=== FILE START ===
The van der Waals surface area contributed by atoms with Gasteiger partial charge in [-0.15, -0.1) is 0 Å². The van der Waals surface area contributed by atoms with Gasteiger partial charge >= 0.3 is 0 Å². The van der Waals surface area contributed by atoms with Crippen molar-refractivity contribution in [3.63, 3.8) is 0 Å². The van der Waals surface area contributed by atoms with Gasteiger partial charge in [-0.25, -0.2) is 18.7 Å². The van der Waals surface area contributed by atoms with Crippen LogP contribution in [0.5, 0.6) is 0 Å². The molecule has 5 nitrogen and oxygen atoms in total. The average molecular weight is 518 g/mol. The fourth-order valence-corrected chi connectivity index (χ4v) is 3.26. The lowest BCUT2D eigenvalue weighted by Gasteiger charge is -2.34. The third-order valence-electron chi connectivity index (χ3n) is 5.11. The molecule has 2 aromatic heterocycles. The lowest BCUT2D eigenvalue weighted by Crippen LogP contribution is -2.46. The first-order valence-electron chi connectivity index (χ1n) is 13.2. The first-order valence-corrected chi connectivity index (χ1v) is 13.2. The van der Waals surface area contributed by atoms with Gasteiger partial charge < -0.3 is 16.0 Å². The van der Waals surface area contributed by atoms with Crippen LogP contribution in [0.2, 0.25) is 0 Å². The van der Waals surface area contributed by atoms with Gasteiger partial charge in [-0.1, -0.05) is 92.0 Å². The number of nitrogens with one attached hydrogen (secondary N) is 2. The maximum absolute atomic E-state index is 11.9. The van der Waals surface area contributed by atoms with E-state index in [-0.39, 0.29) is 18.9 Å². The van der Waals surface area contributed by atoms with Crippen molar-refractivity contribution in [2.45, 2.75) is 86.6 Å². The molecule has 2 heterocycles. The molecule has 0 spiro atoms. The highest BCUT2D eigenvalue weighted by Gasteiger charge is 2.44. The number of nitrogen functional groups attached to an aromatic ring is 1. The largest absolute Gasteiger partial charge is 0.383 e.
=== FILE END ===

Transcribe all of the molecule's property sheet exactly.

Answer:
The van der Waals surface area contributed by atoms with Gasteiger partial charge in [-0.15, -0.1) is 0 Å². The van der Waals surface area contributed by atoms with Gasteiger partial charge >= 0.3 is 0 Å². The van der Waals surface area contributed by atoms with Crippen molar-refractivity contribution in [3.63, 3.8) is 0 Å². The van der Waals surface area contributed by atoms with Gasteiger partial charge in [-0.25, -0.2) is 18.7 Å². The van der Waals surface area contributed by atoms with Crippen LogP contribution in [0.5, 0.6) is 0 Å². The molecule has 5 nitrogen and oxygen atoms in total. The average molecular weight is 518 g/mol. The fourth-order valence-corrected chi connectivity index (χ4v) is 3.26. The lowest BCUT2D eigenvalue weighted by Gasteiger charge is -2.34. The third-order valence-electron chi connectivity index (χ3n) is 5.11. The molecule has 2 aromatic heterocycles. The lowest BCUT2D eigenvalue weighted by Crippen LogP contribution is -2.46. The first-order valence-electron chi connectivity index (χ1n) is 13.2. The first-order valence-corrected chi connectivity index (χ1v) is 13.2. The van der Waals surface area contributed by atoms with Gasteiger partial charge < -0.3 is 16.0 Å². The van der Waals surface area contributed by atoms with Crippen LogP contribution in [0.2, 0.25) is 0 Å². The van der Waals surface area contributed by atoms with Gasteiger partial charge in [-0.1, -0.05) is 92.0 Å². The number of nitrogens with one attached hydrogen (secondary N) is 2. The maximum absolute atomic E-state index is 11.9. The van der Waals surface area contributed by atoms with E-state index in [-0.39, 0.29) is 18.9 Å². The van der Waals surface area contributed by atoms with Crippen molar-refractivity contribution in [2.45, 2.75) is 86.6 Å². The molecule has 2 heterocycles. The molecule has 0 spiro atoms. The highest BCUT2D eigenvalue weighted by Gasteiger charge is 2.44. The number of nitrogen functional groups attached to an aromatic ring is 1. The largest absolute Gasteiger partial charge is 0.383 e.